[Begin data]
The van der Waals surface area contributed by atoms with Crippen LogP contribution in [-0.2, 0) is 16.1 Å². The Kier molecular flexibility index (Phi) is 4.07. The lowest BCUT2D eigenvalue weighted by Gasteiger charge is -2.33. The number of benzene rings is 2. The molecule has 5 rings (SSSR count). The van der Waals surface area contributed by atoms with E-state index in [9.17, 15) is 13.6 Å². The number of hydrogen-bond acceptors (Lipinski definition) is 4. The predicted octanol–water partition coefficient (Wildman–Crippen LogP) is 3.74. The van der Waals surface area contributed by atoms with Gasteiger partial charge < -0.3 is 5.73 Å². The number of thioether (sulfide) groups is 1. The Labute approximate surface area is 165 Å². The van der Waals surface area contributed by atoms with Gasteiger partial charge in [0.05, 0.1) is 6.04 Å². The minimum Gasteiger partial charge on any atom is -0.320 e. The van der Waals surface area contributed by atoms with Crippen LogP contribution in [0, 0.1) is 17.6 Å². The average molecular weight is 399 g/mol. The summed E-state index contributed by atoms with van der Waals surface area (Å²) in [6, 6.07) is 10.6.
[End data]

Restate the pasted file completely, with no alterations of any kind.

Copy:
The van der Waals surface area contributed by atoms with Crippen LogP contribution in [-0.2, 0) is 16.1 Å². The Kier molecular flexibility index (Phi) is 4.07. The lowest BCUT2D eigenvalue weighted by Gasteiger charge is -2.33. The number of benzene rings is 2. The molecule has 5 rings (SSSR count). The van der Waals surface area contributed by atoms with E-state index in [9.17, 15) is 13.6 Å². The number of hydrogen-bond acceptors (Lipinski definition) is 4. The predicted octanol–water partition coefficient (Wildman–Crippen LogP) is 3.74. The van der Waals surface area contributed by atoms with Gasteiger partial charge < -0.3 is 5.73 Å². The number of thioether (sulfide) groups is 1. The Labute approximate surface area is 165 Å². The van der Waals surface area contributed by atoms with Gasteiger partial charge in [0.05, 0.1) is 6.04 Å². The minimum Gasteiger partial charge on any atom is -0.320 e. The van der Waals surface area contributed by atoms with Crippen LogP contribution in [0, 0.1) is 17.6 Å². The average molecular weight is 399 g/mol. The summed E-state index contributed by atoms with van der Waals surface area (Å²) in [6, 6.07) is 10.6.